The Ajax URL Trick, how Apple (and others) do it

A well-known technical limitation of Ajax is the inability to update the URL in the Browser’s address bar without having to reload the whole page. While this is basically a good idea (imagine the phishing opportunities by pretending my site’s URL is apple.com), there are some Web2.0 use cases where this may be quite useful.


Imagine a simple guestbook webapp where all posts are simply displayed vertically beneath each other. Since this could generate a huge page, it’s a good idea to use a paging mechanism with prev and next links. To ajaxify that application, we’ll put all comments in one containing div element and only update the content of that div when clicking a prev or next link. Obviously, the URL will never change while scrolling through the guestbook and always be like http://mike.meessen.biz/guestbook/index.php.

Thats fine… but what if there’s an interesting comment on page 67 which I want to share (perhapps with a buddy through IM)? In a Web1.0 context, I’d just copy/paste the URL while having page 67 displayed. That URL would have a POST argument like ?page=67 allowing that URL to point exactly to the content I saw when I was grabbing it. However, with my ajaxified version, I don’t have this parameter and thus everyone would have to scroll through the pages to find the post I wanted to share. Even if I’d display direct links to each page, I’d still have to tell my buddy to go to page 67 and to look at the 5th post on there. Permlinks are a workaround but are far less intuitive and look different on every page whereas the URL always sits in the browser’s address bar and just waits to be grabbed. Wasn’t Web1.0 much simpler?

Now imagine it would be possible to rewrite the URL so that whenever I click one of the prev/next links, the URL displayed in the browser would contain all parameters needed to get exactly the same state I’m in when copying the URL. Bookmarking is exactly the same and suffers from exactly the same issues.

Note that I’m assuming we’ve got web developpers that know what they do, how they do it and what implications this URL manipulation may have in terms of tech and coherence. Well, unfortunately for those Web developpers, such a direct URL manipulation isn’t possible. At least not without having the browser arbitrary reloading the page. Many forums where this question rose up ended up with that conclusion.

However, if you take a look at this page (taken from Apple’s brand new .Mac WebGallery WebApp), you’ll notice that, when clicking on the little color dots on the bottom right, the URL changes, but the page doesn’t reload.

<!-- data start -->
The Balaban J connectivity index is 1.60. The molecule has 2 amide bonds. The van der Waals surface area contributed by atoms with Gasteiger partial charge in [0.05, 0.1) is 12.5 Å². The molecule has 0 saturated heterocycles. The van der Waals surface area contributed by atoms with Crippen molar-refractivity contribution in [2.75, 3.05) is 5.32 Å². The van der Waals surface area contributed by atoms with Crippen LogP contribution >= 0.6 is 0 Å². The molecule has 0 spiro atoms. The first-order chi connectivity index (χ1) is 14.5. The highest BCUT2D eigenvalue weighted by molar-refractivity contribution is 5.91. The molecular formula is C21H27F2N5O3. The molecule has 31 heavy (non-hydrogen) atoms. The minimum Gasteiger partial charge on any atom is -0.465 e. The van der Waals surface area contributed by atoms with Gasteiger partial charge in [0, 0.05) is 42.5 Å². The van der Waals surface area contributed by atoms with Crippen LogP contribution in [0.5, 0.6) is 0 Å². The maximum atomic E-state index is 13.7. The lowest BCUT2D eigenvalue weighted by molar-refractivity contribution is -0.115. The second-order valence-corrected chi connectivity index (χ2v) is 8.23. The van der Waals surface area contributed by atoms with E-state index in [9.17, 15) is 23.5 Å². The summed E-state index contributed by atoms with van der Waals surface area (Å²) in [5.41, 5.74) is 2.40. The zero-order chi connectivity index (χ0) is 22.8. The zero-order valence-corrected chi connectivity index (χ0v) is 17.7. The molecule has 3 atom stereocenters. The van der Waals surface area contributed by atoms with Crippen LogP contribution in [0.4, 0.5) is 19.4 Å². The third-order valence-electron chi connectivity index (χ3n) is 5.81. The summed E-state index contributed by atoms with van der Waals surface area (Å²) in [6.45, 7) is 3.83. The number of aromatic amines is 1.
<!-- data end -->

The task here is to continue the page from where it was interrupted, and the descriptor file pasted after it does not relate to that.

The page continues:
Now, how did they do that?

Well, basically it’s like every Web2.0 solution: hack the hell around everything. It took me some time to figure out, but here’s the deal: There is a certain part of the URL you may “legally” update without having the browser reloading the whole page. It’s the part after the hash (#), originally designed to specify a certain point on a large page. You’ll be able to change everyting after that hash at your will using JavaScript like this:

document.location.hash = "page=67";

On the page “http://mike.meessen.biz/guestbook/index.php”, that would result in the following URL being displayed in the browser:

http://mike.meessen.biz/guestbook/index.php#page=67

From here, it’s kinda simple: put your http-POST-like argument list after the hash, make your application recognize these after-hash arguments when the page is loaded (which will be hack-the-hell-around again) and you’re done.

Pretty cool, huh?

 

[ Update ]

With HTML5’s History API, you can achieve even more native-looking URL manipulations without the need for a ‘#’ in the URL 🙂 Note though that the browser needs to support the History API (the major ones already do), and that you still need to provide the “real” URLs behind the ones you “fake” server-side to achieve true bookmarkability. Check it out: http://diveintohtml5.org/history.html.

 


Sources:

http://www.thescripts.com/forum/thread170365.html
http://gallery.mac.com/emily_parker
http://diveintohtml5.org/history.html

 

 

 

 

 

 

 

 

 

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2 thoughts on “The Ajax URL Trick, how Apple (and others) do it

  1. Any Idea on how well (or not so well) this technique works with regards to SEO and Search Friendliness? My thought is that most search engines throw out those tags and would make it impossible for a spider to crawl a site for content.

    The other thought is that you have real physical links (for spiders and non-javascripters) that return false if javascript is supported. That way those who have javascript can browse a happy AJAX site and still have link backs to share with others and spiders can still crawl the site.

    Sound feasible?

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  2. Yes, indeed. SEO / Search friendliness would suffer from this method if one doesn’t actively pay attention to it.

    I’m afraid I didn’t get your other thought quite well. What do you mean by “real physical links”? Do you mean something like:

    <a href="[physical link]#new_hash" onmousedown="function() returning false;">

    ?

    You’d have to test how the different browsers behave with such a link, but to give a quick rough answer: yes, sounds feasible. And since a real link (not just javascript) appears in the html, search engines might get it right, too.

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